Missing Links: For Tiger's new sponsor, it's a way to 'carve Hero brand in minds of Americans'
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So why has an India-based bicycle company taken on sponsorship of Tiger Woods' tournament, the Hero World Challenge, that will be played this week? "Despite all his scandals and controversy," Shaili Chopra of DNAIndia writes, "Tiger Woods remains a superlative athlete and associating with him will mean a blockbuster branding exercise. Hero is accelerating plans to expand in the US…This effort to engage with Tiger Woods is strategic and not just a show of support for the sport. This is a branding exercise [to] carve the Hero brand in minds of Americans."
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"Have we just witnessed the arrival of Jordan Spieth as more than just a really good player with enormous promise? Is he golf's next superstar?" writer John Huggan asks in the wake of Spieth's dominant victory in the Australian Open. "Well, it depends who you talk to."
Here is Joey Ferrari's resume: Northern California Player of the Year in 1992, two-time semifinalist in the San Francisco City Championship (1991 and '95) and finalist in the U.S. Mid-Amateur and California State Amateur in '93…qualified for the 1994 U.S. Open…started using drugs…began selling drugs…landed in prison for 10 years. At U.S. Amateur Four-Ball Championship qualifying today at Poppy Hills, "let's just say Joey Ferrari brings the most unusual backstory in the field," Ron Kroichick writes in the San Francisco Chronicle.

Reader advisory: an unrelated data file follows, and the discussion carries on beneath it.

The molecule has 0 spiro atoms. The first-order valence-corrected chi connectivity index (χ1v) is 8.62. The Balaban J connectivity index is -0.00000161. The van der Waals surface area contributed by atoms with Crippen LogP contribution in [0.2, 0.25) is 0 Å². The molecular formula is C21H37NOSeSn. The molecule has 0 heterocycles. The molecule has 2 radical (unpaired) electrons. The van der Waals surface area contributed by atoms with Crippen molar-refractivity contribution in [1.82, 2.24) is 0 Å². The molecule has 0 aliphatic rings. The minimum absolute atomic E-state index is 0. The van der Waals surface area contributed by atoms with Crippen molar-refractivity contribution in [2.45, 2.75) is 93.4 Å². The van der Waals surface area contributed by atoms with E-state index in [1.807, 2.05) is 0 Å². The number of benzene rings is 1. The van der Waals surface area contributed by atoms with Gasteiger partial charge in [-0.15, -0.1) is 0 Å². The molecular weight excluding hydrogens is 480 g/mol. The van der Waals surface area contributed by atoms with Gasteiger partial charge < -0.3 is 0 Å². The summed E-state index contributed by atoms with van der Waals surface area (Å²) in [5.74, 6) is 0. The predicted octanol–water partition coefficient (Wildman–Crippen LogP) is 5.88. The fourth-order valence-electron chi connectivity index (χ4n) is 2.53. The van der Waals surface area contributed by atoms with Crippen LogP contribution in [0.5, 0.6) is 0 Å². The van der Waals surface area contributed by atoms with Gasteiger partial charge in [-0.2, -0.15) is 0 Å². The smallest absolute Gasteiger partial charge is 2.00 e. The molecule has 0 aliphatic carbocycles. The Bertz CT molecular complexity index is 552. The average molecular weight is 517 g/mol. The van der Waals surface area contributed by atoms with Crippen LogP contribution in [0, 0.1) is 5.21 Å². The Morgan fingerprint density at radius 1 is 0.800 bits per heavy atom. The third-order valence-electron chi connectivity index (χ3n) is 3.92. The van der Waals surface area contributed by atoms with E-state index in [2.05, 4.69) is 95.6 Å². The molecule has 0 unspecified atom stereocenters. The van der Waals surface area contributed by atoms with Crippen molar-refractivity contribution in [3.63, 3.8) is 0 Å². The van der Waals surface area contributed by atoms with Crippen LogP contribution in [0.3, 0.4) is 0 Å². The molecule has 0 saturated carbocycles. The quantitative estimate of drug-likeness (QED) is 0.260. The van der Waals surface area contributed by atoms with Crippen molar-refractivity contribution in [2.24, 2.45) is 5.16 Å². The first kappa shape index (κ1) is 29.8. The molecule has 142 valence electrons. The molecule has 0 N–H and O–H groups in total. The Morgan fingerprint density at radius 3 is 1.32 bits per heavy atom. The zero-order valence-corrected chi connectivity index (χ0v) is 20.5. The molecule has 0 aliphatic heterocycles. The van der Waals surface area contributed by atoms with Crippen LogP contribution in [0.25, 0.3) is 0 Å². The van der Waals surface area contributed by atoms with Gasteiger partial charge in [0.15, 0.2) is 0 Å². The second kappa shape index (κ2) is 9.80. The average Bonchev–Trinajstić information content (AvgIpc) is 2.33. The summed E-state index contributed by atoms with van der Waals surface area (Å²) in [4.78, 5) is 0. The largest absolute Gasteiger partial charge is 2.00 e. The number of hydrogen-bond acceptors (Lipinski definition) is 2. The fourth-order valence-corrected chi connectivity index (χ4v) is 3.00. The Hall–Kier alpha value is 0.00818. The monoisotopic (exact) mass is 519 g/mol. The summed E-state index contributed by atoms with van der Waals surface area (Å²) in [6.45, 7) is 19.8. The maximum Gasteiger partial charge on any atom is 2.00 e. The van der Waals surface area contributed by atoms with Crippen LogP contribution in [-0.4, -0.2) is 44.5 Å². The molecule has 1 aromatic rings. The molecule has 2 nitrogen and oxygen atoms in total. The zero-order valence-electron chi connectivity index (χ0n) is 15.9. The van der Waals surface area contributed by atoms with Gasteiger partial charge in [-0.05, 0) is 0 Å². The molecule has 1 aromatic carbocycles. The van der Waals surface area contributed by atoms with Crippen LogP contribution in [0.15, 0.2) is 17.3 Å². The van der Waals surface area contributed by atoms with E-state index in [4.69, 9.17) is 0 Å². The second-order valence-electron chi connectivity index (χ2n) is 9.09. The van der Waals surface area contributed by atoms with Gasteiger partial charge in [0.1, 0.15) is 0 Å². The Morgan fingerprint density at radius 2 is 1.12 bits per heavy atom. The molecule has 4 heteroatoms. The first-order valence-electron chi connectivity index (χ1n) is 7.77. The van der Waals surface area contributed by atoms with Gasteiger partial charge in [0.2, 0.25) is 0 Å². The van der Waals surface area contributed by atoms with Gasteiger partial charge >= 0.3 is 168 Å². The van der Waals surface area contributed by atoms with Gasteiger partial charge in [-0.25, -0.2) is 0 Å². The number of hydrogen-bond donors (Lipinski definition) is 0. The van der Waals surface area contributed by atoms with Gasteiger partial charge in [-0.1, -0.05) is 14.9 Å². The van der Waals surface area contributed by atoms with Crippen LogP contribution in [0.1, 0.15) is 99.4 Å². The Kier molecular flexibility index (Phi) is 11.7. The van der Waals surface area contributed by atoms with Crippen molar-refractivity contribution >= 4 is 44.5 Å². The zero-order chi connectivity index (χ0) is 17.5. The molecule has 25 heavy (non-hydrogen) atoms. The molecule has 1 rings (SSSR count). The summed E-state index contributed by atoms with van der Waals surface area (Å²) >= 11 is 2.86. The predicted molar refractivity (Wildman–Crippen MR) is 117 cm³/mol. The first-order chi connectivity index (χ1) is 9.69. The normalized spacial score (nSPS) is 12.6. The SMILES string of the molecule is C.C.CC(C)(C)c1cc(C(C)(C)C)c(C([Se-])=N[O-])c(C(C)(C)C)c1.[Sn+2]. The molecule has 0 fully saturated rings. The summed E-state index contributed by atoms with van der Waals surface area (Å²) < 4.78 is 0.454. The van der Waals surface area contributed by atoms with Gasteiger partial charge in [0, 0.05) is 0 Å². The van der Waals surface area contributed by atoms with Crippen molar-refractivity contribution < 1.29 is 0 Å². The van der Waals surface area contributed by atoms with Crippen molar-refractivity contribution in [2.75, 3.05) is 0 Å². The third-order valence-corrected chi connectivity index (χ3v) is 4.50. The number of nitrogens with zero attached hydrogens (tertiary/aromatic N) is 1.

"I'll have to listen to what the university says to decide how I will do my studies. I'll have to make sure I submit the required papers and projects as the majority of my classes." A typical 17-year-old, right? Wrong. This is Lydia Ko, No. 3 in the Rolex Rankings and recent winner of of the CME Group Tour Championship, the Race to the CME Globe and $1.5 million. Ko has been admitted to the prestigious Korea University in Seoul, where she will study psychology, according to this Reuters story in the Daily Mail.
"On Callawassie Island, you can buy land any time you like.
But you can never leave," Dan Burley writes in South Carolina's Island Packet. "At least that's what some island property owners claim in a federal lawsuit filed last month." In 2001, the island's private golf club began requiring new property owners there to become dues-paying members. One woman intending to retire there is now "paying $640 a month for a golf club she hasn't visited in seven years, she said. When she tried to resign, she was told she couldn't leave until she paid $38,000 in dues and found someone else to take her membership."